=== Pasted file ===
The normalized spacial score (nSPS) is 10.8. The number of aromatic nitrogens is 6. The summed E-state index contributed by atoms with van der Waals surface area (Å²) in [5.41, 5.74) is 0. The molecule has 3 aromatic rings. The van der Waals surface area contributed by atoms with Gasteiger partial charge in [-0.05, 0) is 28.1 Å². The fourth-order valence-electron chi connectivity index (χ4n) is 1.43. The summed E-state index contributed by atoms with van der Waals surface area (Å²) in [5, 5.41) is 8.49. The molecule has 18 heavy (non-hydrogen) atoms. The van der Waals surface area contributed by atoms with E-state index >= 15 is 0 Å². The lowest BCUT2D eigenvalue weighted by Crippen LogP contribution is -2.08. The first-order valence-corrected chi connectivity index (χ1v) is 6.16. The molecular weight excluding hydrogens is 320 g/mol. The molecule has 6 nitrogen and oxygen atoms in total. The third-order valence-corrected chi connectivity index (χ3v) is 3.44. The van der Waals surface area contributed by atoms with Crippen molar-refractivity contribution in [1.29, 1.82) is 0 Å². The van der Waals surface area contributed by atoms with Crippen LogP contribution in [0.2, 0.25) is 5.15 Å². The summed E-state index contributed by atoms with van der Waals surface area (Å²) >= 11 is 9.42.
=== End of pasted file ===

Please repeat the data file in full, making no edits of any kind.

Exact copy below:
The normalized spacial score (nSPS) is 10.8. The number of aromatic nitrogens is 6. The summed E-state index contributed by atoms with van der Waals surface area (Å²) in [5.41, 5.74) is 0. The molecule has 3 aromatic rings. The van der Waals surface area contributed by atoms with Gasteiger partial charge in [-0.05, 0) is 28.1 Å². The fourth-order valence-electron chi connectivity index (χ4n) is 1.43. The summed E-state index contributed by atoms with van der Waals surface area (Å²) in [5, 5.41) is 8.49. The molecule has 18 heavy (non-hydrogen) atoms. The van der Waals surface area contributed by atoms with E-state index >= 15 is 0 Å². The lowest BCUT2D eigenvalue weighted by Crippen LogP contribution is -2.08. The first-order valence-corrected chi connectivity index (χ1v) is 6.16. The molecular weight excluding hydrogens is 320 g/mol. The molecule has 6 nitrogen and oxygen atoms in total. The third-order valence-corrected chi connectivity index (χ3v) is 3.44. The van der Waals surface area contributed by atoms with Crippen molar-refractivity contribution in [1.29, 1.82) is 0 Å². The van der Waals surface area contributed by atoms with Crippen LogP contribution in [0.2, 0.25) is 5.15 Å². The summed E-state index contributed by atoms with van der Waals surface area (Å²) >= 11 is 9.42.